Bangladesh: Three Microlenders ‘Control two-thirds of MF Industry’
Dhaka, Bangladesh, August, 26 2011 -
Three of the country's top micro-lenders control some two-thirds of the microfinance industry, which now accounts for more than seven per cent of Bangladesh's total outstanding credit, a study has said Thursday.
Grameen Bank, Brac and Asa jointly made up 62 per cent of the country's 18.5 million micro-borrowers and 69 per cent of the sector's gross loan portfolio, according to just released Bangladesh Microfinance Review.
The study done by Brac Development Institute said average borrower numbers and portfolio have risen steadily over time although Asa has recorded a fall of 32 per cent of its active borrower accounts in 2008 and 2009.
It said microfinance industry in Bangladesh is among the most matured in the world with average loan balance rising in real terms from $71 per borrower to $119 in 2009, increasing from 15 per cent of the Gross National Income to 20 per cent in just four years.
The study results follow a barrage of criticism against the microfinance industry. Earlier this year Prime Minister Sheikh Hasina equated the microlenders who charge excessive interests to blood-suckers.
In March the industry suffered the biggest setback in its three decades history when Professor Muhammad Yunus, the founder of Grameen Bank, was removed unceremoniously from his partly state-owned bank.
The government's Micro-credit Regulatory Authority has also tightened its noose around the business-minded small lenders, capping the interest rate at 27 per cent and easing their loan repayment.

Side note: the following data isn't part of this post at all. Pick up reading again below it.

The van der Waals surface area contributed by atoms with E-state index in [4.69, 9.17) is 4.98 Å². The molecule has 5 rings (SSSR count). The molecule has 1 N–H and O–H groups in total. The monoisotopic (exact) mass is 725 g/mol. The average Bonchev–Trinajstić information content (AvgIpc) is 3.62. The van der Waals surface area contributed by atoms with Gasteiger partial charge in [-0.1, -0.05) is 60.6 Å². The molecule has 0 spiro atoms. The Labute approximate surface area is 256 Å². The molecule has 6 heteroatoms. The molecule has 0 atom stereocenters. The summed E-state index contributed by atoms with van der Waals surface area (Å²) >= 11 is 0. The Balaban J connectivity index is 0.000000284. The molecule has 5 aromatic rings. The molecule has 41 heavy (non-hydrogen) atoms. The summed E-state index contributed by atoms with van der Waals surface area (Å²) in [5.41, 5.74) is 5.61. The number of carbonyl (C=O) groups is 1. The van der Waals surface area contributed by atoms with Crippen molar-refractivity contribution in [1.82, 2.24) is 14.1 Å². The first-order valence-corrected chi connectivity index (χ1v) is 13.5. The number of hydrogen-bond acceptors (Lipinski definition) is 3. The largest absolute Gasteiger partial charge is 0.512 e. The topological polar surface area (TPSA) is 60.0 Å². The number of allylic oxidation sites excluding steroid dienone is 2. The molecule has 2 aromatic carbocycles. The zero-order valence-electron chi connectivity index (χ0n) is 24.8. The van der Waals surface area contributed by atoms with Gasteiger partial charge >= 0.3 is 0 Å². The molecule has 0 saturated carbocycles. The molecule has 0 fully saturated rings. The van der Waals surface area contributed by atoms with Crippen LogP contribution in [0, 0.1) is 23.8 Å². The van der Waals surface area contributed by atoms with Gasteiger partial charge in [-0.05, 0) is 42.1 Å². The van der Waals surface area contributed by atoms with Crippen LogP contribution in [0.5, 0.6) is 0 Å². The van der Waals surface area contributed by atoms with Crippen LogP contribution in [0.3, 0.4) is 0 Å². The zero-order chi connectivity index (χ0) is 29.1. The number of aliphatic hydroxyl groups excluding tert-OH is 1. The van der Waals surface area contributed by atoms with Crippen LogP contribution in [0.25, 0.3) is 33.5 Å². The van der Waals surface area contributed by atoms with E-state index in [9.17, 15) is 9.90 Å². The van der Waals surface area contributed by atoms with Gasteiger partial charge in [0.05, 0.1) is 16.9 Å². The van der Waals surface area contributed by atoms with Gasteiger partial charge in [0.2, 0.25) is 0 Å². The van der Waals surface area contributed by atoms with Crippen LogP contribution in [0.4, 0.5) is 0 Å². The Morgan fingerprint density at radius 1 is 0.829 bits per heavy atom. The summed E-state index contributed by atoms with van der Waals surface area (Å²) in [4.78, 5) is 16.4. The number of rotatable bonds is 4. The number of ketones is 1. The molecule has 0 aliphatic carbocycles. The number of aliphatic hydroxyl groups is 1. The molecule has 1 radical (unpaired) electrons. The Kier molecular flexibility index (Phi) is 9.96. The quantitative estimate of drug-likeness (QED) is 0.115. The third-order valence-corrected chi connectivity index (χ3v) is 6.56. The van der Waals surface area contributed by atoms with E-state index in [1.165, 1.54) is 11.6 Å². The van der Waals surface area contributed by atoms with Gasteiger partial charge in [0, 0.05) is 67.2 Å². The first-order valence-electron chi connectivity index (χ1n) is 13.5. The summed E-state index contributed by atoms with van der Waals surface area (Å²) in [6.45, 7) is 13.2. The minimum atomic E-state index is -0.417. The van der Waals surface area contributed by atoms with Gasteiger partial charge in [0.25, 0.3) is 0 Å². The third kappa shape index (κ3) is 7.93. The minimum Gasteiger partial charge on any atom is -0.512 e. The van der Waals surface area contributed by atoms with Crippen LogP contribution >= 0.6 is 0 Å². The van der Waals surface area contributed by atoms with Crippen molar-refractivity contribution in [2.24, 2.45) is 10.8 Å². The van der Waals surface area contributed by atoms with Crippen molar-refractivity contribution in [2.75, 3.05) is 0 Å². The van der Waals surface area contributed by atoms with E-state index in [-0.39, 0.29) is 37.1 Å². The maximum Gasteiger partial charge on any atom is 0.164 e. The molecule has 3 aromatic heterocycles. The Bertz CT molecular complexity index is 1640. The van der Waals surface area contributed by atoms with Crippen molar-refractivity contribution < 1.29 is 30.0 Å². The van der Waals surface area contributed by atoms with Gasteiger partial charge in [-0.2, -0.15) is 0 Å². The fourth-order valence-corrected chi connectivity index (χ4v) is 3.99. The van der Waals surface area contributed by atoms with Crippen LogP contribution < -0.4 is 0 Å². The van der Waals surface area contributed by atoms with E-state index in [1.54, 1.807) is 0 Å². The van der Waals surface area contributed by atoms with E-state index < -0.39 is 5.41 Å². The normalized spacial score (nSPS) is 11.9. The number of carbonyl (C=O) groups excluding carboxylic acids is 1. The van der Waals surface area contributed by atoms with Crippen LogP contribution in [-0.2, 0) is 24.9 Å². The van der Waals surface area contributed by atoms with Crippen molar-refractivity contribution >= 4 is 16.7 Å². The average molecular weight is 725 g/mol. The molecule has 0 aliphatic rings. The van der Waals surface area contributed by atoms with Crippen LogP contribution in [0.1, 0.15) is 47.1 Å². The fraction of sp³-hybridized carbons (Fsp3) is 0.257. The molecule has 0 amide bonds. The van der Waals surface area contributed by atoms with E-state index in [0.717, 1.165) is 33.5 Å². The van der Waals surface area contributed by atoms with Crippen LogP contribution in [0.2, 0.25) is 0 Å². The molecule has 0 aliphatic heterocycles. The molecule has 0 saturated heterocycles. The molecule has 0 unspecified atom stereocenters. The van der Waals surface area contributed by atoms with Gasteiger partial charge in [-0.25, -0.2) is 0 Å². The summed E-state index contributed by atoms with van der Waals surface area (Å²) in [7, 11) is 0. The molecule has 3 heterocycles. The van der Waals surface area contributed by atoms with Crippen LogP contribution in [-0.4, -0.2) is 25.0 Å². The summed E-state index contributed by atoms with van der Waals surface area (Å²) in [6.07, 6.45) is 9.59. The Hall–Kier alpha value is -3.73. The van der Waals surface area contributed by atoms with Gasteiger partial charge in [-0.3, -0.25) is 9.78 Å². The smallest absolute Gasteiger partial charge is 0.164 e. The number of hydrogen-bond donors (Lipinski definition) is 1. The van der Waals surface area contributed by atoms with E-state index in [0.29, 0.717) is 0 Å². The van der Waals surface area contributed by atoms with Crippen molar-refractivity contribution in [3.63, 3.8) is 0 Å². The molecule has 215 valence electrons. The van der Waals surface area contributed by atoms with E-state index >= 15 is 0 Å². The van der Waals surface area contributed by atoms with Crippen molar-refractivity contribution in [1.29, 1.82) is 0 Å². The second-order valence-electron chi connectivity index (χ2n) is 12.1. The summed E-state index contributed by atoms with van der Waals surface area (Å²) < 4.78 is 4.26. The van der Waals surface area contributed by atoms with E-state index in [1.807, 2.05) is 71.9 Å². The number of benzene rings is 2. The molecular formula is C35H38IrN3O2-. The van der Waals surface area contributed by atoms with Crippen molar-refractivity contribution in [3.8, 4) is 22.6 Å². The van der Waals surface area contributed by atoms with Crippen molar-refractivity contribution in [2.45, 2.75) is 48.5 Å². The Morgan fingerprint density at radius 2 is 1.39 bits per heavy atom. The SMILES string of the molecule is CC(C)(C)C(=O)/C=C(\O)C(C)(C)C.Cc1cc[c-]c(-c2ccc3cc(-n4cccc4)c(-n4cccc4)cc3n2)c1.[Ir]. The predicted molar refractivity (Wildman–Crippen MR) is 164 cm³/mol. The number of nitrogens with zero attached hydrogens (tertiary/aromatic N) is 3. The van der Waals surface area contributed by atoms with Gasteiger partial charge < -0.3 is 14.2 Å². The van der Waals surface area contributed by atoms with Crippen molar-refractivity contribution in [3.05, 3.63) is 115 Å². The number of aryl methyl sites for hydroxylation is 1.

The study said despite the setback the country's microfinance coverage is still extensive with around 18.5 million people being active borrowers and at $14, the cost per borrower in Bangladesh is one of the lowest worldwide and the operational efficiency is high.
A panel of distinguished experts including BRAC executive director Mahabub Hossain, Rashid Faruqee, Institute of Microfinance, Steve Rasmussen, CGAP and Hassan Zaman, Bangladesh Bank provided insights on the research findings.
Sanjay Sinha, managing director of MicroCredit Ratings International Ltd (M-RCIL) presented the main findings of the study. The programme was chaired by Professor Syed M Hashemi, director, BDI.
According to the study, the industry has $2.72 billion of credit outstanding, which is 7.33 per cent of the $37.1 billion outstanding credit in the country's entire financial system.
The industry is also fast consolidating with the three micro-lending heavyweights, GB, Brac and Asa increasingly calling the shots after steadily expanding their outreach throughout last decade.
"After the largest 15 MFIs (micro finance institutions), the remaining 730 MFIs just account for 19 per cent of borrower accounts and 18 per cent of sector's portfolio," it said.
It, however, said the portfolio quality is not so impressive by international standards with high and variable long-term portfolio at risk around the 5-6 per cent level.
The study also presents findings regarding outreach, growth, profitability, sustainability and risk.
Mahabub Hossain of Brac strongly objected to some of the findings of the report including the revelations that the microfinance industry is now saturated and there is hardly any scope for expansion.
"The industry can still grow at a hefty pace provided we diversify our products and enhance quality of service," he said, adding that the interest rate caps set by the MRA will be counter-productive.
Mr Hossain said traditional lenders still prevail in many villages, accounting for 15-16 per cent of the total loans disbursed in rural areas - a sign that there is still a big scope for growth for the micro-lenders.
The Brac executive director was also critical of the weekly repayment system, saying it is not the way to finance the poor borrowers as it put a lot of stress on them.
Professor Hashemi indicated that BDI would conduct the study annually to provide transparent financial information on the MFIs.